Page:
If a Democrat is elected president next year, we’re certain to get a series of legislative proposals to address gun violence, all of which will be opposed by the gun lobby and most if not all Republicans in Congress. Whether any of them becomes law depends almost entirely on whether Democrats win control of both houses of Congress and then do away with the filibuster. But there’s one proposal — perhaps the one that would be most effective — that’s getting almost no debate.
A new Post-ABC News poll shows that while some of what Democrats are advocating has wide or even nearly universal support, other items are more controversial. And there are legitimate questions to ask about how effective each proposal would be at stopping the bloodshed.
Here’s the amount of support various proposals got in this poll:
- Universal background checks: 89 percent
- “Red flag” laws: 86 percent
- Ban on large-capacity magazines: 60 percent
- Ban on assault weapons: 56 percent
- Mandatory assault weapon buyback: 52 percent
All of those ideas are supported by most or all of the Democratic candidates. The ones we discuss most often are universal background checks, red-flag laws and an assault weapons ban. But why aren’t we talking about requiring anyone to get a license before they can own a gun?
We could have an actual debate about it. Many of the candidates, including Elizabeth Warren, Kamala D. Harris and Pete Buttigieg, support it; Joe Biden is against it, and Bernie Sanders doesn’t include it in his gun violence plan. (There’s a helpful roundup of where all the candidates stand on guns here.) So it seems like an area for fruitful discussion.
As gun advocates are quick to point out, relative to the size of our gun violence problem, assault weapons are a minor issue since they kill far fewer people than handguns. The reason we talk so much about assault weapons is that they’re often used in mass shootings, and you can argue that because they are so good at killing the maximum number of people in the shortest amount of time, military-style rifles play a unique role in creating the terrorizing effect that mass shootings have on Americans, which is reason enough to restrict their sale. It’s also fair to say that even if the death toll from assault weapons doesn’t reach the thousands every year that handguns are responsible for, no sane society lets people own weapons of war by the millions.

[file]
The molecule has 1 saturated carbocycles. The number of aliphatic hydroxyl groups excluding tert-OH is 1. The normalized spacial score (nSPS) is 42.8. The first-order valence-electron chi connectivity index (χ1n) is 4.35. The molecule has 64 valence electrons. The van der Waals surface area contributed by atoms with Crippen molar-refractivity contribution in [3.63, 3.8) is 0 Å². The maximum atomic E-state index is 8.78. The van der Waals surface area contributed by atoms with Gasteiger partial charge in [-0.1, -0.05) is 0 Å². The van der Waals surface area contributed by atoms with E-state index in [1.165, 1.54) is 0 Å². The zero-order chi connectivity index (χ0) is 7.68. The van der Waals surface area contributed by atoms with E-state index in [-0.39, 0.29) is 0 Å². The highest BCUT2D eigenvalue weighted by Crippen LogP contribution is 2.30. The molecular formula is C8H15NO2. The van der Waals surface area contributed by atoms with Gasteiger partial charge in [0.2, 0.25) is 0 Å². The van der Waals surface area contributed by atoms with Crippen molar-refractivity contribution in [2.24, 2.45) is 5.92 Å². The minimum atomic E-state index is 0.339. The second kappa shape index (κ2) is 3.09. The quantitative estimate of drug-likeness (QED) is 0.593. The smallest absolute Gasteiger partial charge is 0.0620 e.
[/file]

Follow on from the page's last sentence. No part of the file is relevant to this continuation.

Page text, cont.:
Let’s get back to licensing, which wasn’t tested in the Post poll, probably precisely because we haven’t been talking about it much. The support is there, however, at least for the basic idea: In a recent Quinnipiac poll, 82 percent of Americans said they’d support mandatory licensing.
But it’s complicated, because licensing could take many forms. We could, for instance, create something like what they have in Canada, where to get a license you have to pass a safety course and provide references who will attest to the fact that you’re a responsible person. In Canada, they also have different rules for different kinds of weapons; it’s relatively easy to get a hunting rifle but very hard to get licensed to take a handgun out of your home unless you need it for your job.
That might seem impossible to duplicate in a country where the idea of carrying around your gun wherever you go so you can convince yourself you’re ready at a moment’s notice to exchange fire with an al-Qaeda strike team has become so firmly embedded in so many people’s view of their place in the world. But even requiring the same kind of license for all guns could have a large impact.
One thing has changed in the past few years: Democrats are no longer afraid of talking about fixing our gun laws. And selling Americans on the idea that if you want to have a lethal weapon, you should have to jump through a few hoops to show you’re capable of owning it responsibly seems completely doable. We won’t know if we don’t try.